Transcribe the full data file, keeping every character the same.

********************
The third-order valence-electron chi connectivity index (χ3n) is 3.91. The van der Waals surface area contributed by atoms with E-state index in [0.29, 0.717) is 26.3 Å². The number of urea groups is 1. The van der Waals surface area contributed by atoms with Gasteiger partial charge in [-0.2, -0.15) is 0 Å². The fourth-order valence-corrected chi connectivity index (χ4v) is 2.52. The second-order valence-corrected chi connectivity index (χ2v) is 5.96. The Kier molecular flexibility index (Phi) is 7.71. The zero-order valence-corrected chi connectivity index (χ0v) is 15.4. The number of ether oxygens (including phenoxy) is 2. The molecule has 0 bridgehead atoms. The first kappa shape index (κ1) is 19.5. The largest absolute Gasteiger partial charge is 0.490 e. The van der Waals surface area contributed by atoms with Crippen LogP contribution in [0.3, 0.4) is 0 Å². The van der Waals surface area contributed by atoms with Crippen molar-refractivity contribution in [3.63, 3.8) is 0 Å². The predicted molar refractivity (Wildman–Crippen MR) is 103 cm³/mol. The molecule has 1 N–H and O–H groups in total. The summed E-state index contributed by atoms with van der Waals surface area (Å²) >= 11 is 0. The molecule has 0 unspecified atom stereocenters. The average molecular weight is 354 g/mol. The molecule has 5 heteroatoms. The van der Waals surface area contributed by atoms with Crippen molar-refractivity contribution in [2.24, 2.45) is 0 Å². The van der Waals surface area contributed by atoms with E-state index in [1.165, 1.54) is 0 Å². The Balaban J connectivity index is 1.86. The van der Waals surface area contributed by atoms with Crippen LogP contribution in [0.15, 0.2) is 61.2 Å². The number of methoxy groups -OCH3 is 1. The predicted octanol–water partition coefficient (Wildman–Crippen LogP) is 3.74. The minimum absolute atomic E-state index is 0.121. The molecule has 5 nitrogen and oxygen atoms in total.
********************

The third-order valence-electron chi connectivity index (χ3n) is 3.91. The van der Waals surface area contributed by atoms with E-state index in [0.29, 0.717) is 26.3 Å². The number of urea groups is 1. The van der Waals surface area contributed by atoms with Gasteiger partial charge in [-0.2, -0.15) is 0 Å². The fourth-order valence-corrected chi connectivity index (χ4v) is 2.52. The second-order valence-corrected chi connectivity index (χ2v) is 5.96. The Kier molecular flexibility index (Phi) is 7.71. The zero-order valence-corrected chi connectivity index (χ0v) is 15.4. The number of ether oxygens (including phenoxy) is 2. The molecule has 0 bridgehead atoms. The first kappa shape index (κ1) is 19.5. The largest absolute Gasteiger partial charge is 0.490 e. The van der Waals surface area contributed by atoms with Crippen LogP contribution in [0.3, 0.4) is 0 Å². The van der Waals surface area contributed by atoms with Crippen molar-refractivity contribution in [3.63, 3.8) is 0 Å². The predicted molar refractivity (Wildman–Crippen MR) is 103 cm³/mol. The molecule has 1 N–H and O–H groups in total. The summed E-state index contributed by atoms with van der Waals surface area (Å²) >= 11 is 0. The molecule has 0 unspecified atom stereocenters. The average molecular weight is 354 g/mol. The molecule has 5 heteroatoms. The van der Waals surface area contributed by atoms with Crippen molar-refractivity contribution in [2.24, 2.45) is 0 Å². The van der Waals surface area contributed by atoms with E-state index in [1.165, 1.54) is 0 Å². The Balaban J connectivity index is 1.86. The van der Waals surface area contributed by atoms with Crippen LogP contribution in [0.15, 0.2) is 61.2 Å². The number of methoxy groups -OCH3 is 1. The predicted octanol–water partition coefficient (Wildman–Crippen LogP) is 3.74. The minimum absolute atomic E-state index is 0.121. The molecule has 5 nitrogen and oxygen atoms in total.